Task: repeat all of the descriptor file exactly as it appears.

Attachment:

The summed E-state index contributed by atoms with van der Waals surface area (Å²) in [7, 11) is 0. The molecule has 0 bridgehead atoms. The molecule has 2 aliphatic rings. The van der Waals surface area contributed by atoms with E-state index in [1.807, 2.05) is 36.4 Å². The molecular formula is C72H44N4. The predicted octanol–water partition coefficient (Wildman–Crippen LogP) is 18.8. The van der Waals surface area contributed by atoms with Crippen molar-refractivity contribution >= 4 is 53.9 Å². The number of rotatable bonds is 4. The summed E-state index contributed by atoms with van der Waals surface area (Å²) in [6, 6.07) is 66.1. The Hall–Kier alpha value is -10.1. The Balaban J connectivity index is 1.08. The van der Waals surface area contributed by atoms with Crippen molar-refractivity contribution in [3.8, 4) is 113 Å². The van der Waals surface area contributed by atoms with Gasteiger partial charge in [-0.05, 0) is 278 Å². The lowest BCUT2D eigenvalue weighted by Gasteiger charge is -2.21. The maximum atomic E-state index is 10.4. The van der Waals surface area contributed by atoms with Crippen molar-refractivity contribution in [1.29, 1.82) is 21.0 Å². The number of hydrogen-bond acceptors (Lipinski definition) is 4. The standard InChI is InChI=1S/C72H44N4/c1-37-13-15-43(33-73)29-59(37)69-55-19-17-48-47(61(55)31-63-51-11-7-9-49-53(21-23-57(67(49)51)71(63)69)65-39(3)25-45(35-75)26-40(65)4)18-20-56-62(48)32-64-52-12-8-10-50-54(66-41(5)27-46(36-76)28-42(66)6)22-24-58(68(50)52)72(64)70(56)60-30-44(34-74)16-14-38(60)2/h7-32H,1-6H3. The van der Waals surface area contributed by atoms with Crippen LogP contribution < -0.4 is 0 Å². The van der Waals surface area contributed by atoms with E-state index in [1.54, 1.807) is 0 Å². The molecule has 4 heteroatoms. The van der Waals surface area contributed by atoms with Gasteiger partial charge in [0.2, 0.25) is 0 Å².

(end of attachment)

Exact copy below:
The summed E-state index contributed by atoms with van der Waals surface area (Å²) in [7, 11) is 0. The molecule has 0 bridgehead atoms. The molecule has 2 aliphatic rings. The van der Waals surface area contributed by atoms with E-state index in [1.807, 2.05) is 36.4 Å². The molecular formula is C72H44N4. The predicted octanol–water partition coefficient (Wildman–Crippen LogP) is 18.8. The van der Waals surface area contributed by atoms with Crippen molar-refractivity contribution >= 4 is 53.9 Å². The number of rotatable bonds is 4. The summed E-state index contributed by atoms with van der Waals surface area (Å²) in [6, 6.07) is 66.1. The Hall–Kier alpha value is -10.1. The Balaban J connectivity index is 1.08. The van der Waals surface area contributed by atoms with Crippen molar-refractivity contribution in [3.8, 4) is 113 Å². The van der Waals surface area contributed by atoms with Gasteiger partial charge in [-0.05, 0) is 278 Å². The lowest BCUT2D eigenvalue weighted by Gasteiger charge is -2.21. The maximum atomic E-state index is 10.4. The van der Waals surface area contributed by atoms with Crippen molar-refractivity contribution in [1.29, 1.82) is 21.0 Å². The number of hydrogen-bond acceptors (Lipinski definition) is 4. The standard InChI is InChI=1S/C72H44N4/c1-37-13-15-43(33-73)29-59(37)69-55-19-17-48-47(61(55)31-63-51-11-7-9-49-53(21-23-57(67(49)51)71(63)69)65-39(3)25-45(35-75)26-40(65)4)18-20-56-62(48)32-64-52-12-8-10-50-54(66-41(5)27-46(36-76)28-42(66)6)22-24-58(68(50)52)72(64)70(56)60-30-44(34-74)16-14-38(60)2/h7-32H,1-6H3. The van der Waals surface area contributed by atoms with Crippen LogP contribution < -0.4 is 0 Å². The van der Waals surface area contributed by atoms with E-state index in [1.54, 1.807) is 0 Å². The molecule has 4 heteroatoms. The van der Waals surface area contributed by atoms with Gasteiger partial charge in [0.2, 0.25) is 0 Å².